Sponsored: Global Risk Consultants

Don’t Let These Common Property Valuation Mistakes Ruin Your Insurable Values

Know the risks of inaccurate insurable property values.
By: | March 28, 2017 • 5 min read

Do you know the insurable value of your property?

Most risk managers would instinctively say “yes, of course!” Correctly valued property, after all, underpins a successful insurance program and ensures that all buildings, equipment and inventory that need to be replaced after a loss will indeed be covered.

“When people talk about values, they tend to forget the multiple impacts to a business. Things like loss estimates on the account, reinsurance issues, etc. all stem from identifying accurate insurable value”, says Rick Lunt, Global Manager – Valuation Services of Global Risk Consultants.

Accurate insurable values matter to carriers, too. Insurers and re-insurers increasingly depend on catastrophe models to assess the accumulation risk in their portfolios, but those models are ineffective if the wrong values are fed into them. If a carrier can rely on their insured’s values, it helps both parties build a more trusting relationship.

Establishing accurate insurable values, however, is not as straightforward as it may seem.

“Insurable values don’t just appear in a financial statement,” Lunt said. “You have to work to develop credible insurable values and keep them updated.”

Here are some mistakes commonly made when determining insurable values:

  1. Relying on Depreciated Value

Often times, the depreciated value of buildings, equipment and other property is pulled from financial statements, but that number is not a true reflection of replacement cost.

“Depreciated value is often brought into the insurance discussion when really it is not relevant to developing insurable replacement costs. What you really need to know is replacement cost, as defined by your insurance policy,” Lunt said.

To get at building replacement costs, companies may consult a professional contractor or in-house construction staff, utilize a building estimating tool, or rely on a replacement cost appraisal. For personal property, true replacement costs can be established with assistance from in-house engineering and purchasing staffs, discussions with equipment manufacturers and suppliers, or with a replacement cost appraisal.

  1. Not Utilizing Proper Cost Indices

Rick Lunt, Global Manager – Valuation Services

Unfortunately, determining correct values in the first place is only half the battle. The other half is keeping the values current and aligned with inflationary cost indices and market trends. Many times, decision makers fail to factor in these trends and let their insurable values gradually fall out of date.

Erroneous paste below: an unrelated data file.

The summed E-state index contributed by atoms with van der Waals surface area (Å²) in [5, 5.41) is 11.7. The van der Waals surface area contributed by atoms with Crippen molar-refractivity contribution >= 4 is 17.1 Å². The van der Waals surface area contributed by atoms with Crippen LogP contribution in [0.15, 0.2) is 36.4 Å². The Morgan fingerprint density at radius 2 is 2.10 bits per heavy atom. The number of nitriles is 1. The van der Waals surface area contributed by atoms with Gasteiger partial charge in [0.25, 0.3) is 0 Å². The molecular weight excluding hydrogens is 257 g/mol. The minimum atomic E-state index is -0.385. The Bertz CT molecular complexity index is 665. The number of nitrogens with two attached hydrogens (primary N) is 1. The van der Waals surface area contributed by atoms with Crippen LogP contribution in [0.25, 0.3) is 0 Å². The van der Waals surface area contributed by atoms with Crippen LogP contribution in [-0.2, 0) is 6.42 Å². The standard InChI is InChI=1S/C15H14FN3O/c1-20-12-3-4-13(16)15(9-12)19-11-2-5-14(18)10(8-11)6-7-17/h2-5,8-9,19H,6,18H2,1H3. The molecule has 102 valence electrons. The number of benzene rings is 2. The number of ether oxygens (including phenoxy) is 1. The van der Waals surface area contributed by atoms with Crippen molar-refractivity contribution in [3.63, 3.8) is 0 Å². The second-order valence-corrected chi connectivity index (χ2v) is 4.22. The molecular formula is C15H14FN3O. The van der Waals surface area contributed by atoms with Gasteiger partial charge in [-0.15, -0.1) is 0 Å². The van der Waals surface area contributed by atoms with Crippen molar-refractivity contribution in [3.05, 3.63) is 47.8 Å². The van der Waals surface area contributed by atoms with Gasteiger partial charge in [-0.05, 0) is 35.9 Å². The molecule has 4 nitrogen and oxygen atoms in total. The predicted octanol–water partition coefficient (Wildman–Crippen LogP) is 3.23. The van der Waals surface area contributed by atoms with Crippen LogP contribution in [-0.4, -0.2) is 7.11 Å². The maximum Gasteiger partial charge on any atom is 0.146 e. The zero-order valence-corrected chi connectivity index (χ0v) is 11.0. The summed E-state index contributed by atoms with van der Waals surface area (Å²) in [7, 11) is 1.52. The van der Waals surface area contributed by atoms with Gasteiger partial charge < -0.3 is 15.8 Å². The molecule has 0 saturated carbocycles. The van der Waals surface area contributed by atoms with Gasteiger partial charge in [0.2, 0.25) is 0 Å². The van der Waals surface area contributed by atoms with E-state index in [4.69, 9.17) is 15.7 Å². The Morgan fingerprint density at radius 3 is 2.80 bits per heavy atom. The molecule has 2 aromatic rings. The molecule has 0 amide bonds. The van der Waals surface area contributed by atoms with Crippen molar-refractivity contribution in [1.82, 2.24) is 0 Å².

“If the goal is to identify the current replacement cost of a piece of equipment that is five years old, there is a need to recognize the value of the original acquisition cost and apply inflationary cost trends to determine an approximate, current replacement value,” Lunt said.

If inflation runs at 2-3% per year, reported insurable values can be off 15% or more five years down the road should proper cost indexes not be applied.

Like inflation, the ups and downs of the construction market may have a significant impact on insurable replacement costs. Even if new construction is flat nationally, an insured’s specific location may be in a pocket experiencing a building boom, which may boost construction costs. “It’s important to be aware of how the construction market is performing on a local level, rather than just relying on available information regarding national trends,” Lunt said.

  1. Outdated Asset Records

The use of capital asset records is often a good starting point to begin developing insurable values. Based on the original acquisition cost of machinery and equipment, the application of proper cost trends can provide a reasonable estimate of current insurable replacement values. This approach, while a good one, is reliant upon the accuracy of the asset records themselves, which is based on how often records are updated in regards to the addition of new equipment, the retirement of old equipment, and the policy for expensing small items that are no longer on the books.

For example, tooling may be expensed on the books, yet still be functional and in production.

“In manufacturing plants, for example, things like tooling for equipment, dies and fixtures get written off quickly, but they are necessary for the operation of that equipment and need to be accounted for,” Lunt said.

From raw materials through to finished products, inventory can be a large component of insurable value. Decision makers should be aware of how finished goods are valued – either at selling price or cost. Most importantly, decision makers must be aware of how this value is established, and care should be taken to ensure that the reported value approach matches the provided coverage.

Turn to a Trusted Consultant

An experienced and trustworthy valuation service provider can help get the numbers right. Many third-party providers, however, work on a project-by-project basis. The relationship doesn’t extend past the actual valuation. That can be problematic if risk managers have follow-up questions or need recommendations on how to keep their values updated.